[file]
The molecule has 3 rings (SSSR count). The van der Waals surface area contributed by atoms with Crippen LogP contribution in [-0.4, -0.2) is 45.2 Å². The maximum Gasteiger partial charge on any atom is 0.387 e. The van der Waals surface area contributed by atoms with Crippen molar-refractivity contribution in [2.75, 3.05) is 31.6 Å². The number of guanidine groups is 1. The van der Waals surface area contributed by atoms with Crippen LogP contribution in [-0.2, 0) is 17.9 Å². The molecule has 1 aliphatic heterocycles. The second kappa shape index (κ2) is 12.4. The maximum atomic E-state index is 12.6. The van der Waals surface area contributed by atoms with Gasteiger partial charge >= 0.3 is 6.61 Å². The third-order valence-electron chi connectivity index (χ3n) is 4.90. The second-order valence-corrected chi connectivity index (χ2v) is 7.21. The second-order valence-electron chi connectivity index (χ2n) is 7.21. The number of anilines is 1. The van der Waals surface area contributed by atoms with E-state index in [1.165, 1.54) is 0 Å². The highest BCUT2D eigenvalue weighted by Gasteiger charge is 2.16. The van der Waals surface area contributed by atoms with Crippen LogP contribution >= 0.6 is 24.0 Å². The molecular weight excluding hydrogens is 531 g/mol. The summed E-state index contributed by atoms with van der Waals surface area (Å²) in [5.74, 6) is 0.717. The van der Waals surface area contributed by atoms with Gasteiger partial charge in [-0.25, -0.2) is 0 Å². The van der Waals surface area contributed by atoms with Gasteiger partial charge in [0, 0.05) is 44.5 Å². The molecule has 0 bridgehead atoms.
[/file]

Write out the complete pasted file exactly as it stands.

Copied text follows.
The molecule has 3 rings (SSSR count). The van der Waals surface area contributed by atoms with Crippen LogP contribution in [-0.4, -0.2) is 45.2 Å². The maximum Gasteiger partial charge on any atom is 0.387 e. The van der Waals surface area contributed by atoms with Crippen molar-refractivity contribution in [2.75, 3.05) is 31.6 Å². The number of guanidine groups is 1. The van der Waals surface area contributed by atoms with Crippen LogP contribution in [-0.2, 0) is 17.9 Å². The molecule has 1 aliphatic heterocycles. The second kappa shape index (κ2) is 12.4. The maximum atomic E-state index is 12.6. The van der Waals surface area contributed by atoms with Gasteiger partial charge >= 0.3 is 6.61 Å². The third-order valence-electron chi connectivity index (χ3n) is 4.90. The second-order valence-corrected chi connectivity index (χ2v) is 7.21. The second-order valence-electron chi connectivity index (χ2n) is 7.21. The number of anilines is 1. The van der Waals surface area contributed by atoms with E-state index in [1.165, 1.54) is 0 Å². The highest BCUT2D eigenvalue weighted by Gasteiger charge is 2.16. The van der Waals surface area contributed by atoms with Crippen LogP contribution >= 0.6 is 24.0 Å². The molecular weight excluding hydrogens is 531 g/mol. The summed E-state index contributed by atoms with van der Waals surface area (Å²) in [5.74, 6) is 0.717. The van der Waals surface area contributed by atoms with Gasteiger partial charge in [-0.25, -0.2) is 0 Å². The van der Waals surface area contributed by atoms with Gasteiger partial charge in [0, 0.05) is 44.5 Å². The molecule has 0 bridgehead atoms.